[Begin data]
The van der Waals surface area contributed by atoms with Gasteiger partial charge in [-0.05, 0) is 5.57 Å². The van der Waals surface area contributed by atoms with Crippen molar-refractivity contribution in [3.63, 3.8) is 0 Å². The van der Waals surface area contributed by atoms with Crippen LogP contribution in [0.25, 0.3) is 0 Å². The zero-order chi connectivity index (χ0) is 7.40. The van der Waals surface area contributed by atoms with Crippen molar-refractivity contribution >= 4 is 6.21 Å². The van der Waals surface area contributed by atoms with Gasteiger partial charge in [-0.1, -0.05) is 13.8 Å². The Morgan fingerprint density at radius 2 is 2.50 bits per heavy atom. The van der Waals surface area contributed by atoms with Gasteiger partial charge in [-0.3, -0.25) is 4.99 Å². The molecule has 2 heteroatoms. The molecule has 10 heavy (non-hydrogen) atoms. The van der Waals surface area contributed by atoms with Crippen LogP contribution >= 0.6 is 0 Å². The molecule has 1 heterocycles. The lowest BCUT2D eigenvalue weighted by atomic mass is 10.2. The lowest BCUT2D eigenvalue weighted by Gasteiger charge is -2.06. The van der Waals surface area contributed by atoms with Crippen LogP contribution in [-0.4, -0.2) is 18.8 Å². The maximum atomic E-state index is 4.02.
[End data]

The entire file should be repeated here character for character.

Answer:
The van der Waals surface area contributed by atoms with Gasteiger partial charge in [-0.05, 0) is 5.57 Å². The van der Waals surface area contributed by atoms with Crippen molar-refractivity contribution in [3.63, 3.8) is 0 Å². The van der Waals surface area contributed by atoms with Crippen LogP contribution in [0.25, 0.3) is 0 Å². The zero-order chi connectivity index (χ0) is 7.40. The van der Waals surface area contributed by atoms with Crippen molar-refractivity contribution >= 4 is 6.21 Å². The van der Waals surface area contributed by atoms with Gasteiger partial charge in [-0.1, -0.05) is 13.8 Å². The Morgan fingerprint density at radius 2 is 2.50 bits per heavy atom. The van der Waals surface area contributed by atoms with Gasteiger partial charge in [-0.3, -0.25) is 4.99 Å². The molecule has 2 heteroatoms. The molecule has 10 heavy (non-hydrogen) atoms. The van der Waals surface area contributed by atoms with Crippen LogP contribution >= 0.6 is 0 Å². The molecule has 1 heterocycles. The lowest BCUT2D eigenvalue weighted by atomic mass is 10.2. The lowest BCUT2D eigenvalue weighted by Gasteiger charge is -2.06. The van der Waals surface area contributed by atoms with Crippen LogP contribution in [-0.4, -0.2) is 18.8 Å². The maximum atomic E-state index is 4.02.